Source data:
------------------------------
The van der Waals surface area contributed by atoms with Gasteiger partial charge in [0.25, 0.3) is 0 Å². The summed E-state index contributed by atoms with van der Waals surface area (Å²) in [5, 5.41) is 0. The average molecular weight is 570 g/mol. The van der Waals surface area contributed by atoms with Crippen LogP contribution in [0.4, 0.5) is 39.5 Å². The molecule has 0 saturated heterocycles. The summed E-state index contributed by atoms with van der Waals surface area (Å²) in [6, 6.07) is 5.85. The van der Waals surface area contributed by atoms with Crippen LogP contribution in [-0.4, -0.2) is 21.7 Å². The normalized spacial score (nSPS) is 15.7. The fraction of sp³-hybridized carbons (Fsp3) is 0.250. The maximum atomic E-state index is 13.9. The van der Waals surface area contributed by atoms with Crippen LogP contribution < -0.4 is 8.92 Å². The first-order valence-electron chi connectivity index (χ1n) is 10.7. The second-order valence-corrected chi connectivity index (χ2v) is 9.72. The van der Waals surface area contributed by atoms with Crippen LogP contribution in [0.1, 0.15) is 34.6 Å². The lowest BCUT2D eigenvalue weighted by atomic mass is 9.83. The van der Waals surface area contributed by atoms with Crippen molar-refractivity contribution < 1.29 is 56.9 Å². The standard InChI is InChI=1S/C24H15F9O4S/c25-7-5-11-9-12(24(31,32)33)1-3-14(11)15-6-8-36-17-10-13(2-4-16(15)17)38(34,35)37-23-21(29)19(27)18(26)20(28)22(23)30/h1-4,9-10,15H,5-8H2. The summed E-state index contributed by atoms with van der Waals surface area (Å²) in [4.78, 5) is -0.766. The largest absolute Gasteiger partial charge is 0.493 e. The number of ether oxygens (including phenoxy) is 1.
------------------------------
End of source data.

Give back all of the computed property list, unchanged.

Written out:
The van der Waals surface area contributed by atoms with Gasteiger partial charge in [0.25, 0.3) is 0 Å². The summed E-state index contributed by atoms with van der Waals surface area (Å²) in [5, 5.41) is 0. The average molecular weight is 570 g/mol. The van der Waals surface area contributed by atoms with Crippen LogP contribution in [0.4, 0.5) is 39.5 Å². The molecule has 0 saturated heterocycles. The summed E-state index contributed by atoms with van der Waals surface area (Å²) in [6, 6.07) is 5.85. The van der Waals surface area contributed by atoms with Crippen LogP contribution in [-0.4, -0.2) is 21.7 Å². The normalized spacial score (nSPS) is 15.7. The fraction of sp³-hybridized carbons (Fsp3) is 0.250. The maximum atomic E-state index is 13.9. The van der Waals surface area contributed by atoms with Crippen LogP contribution < -0.4 is 8.92 Å². The first-order valence-electron chi connectivity index (χ1n) is 10.7. The second-order valence-corrected chi connectivity index (χ2v) is 9.72. The van der Waals surface area contributed by atoms with Crippen LogP contribution in [0.1, 0.15) is 34.6 Å². The lowest BCUT2D eigenvalue weighted by atomic mass is 9.83. The van der Waals surface area contributed by atoms with Crippen molar-refractivity contribution < 1.29 is 56.9 Å². The standard InChI is InChI=1S/C24H15F9O4S/c25-7-5-11-9-12(24(31,32)33)1-3-14(11)15-6-8-36-17-10-13(2-4-16(15)17)38(34,35)37-23-21(29)19(27)18(26)20(28)22(23)30/h1-4,9-10,15H,5-8H2. The summed E-state index contributed by atoms with van der Waals surface area (Å²) in [4.78, 5) is -0.766. The largest absolute Gasteiger partial charge is 0.493 e. The number of ether oxygens (including phenoxy) is 1.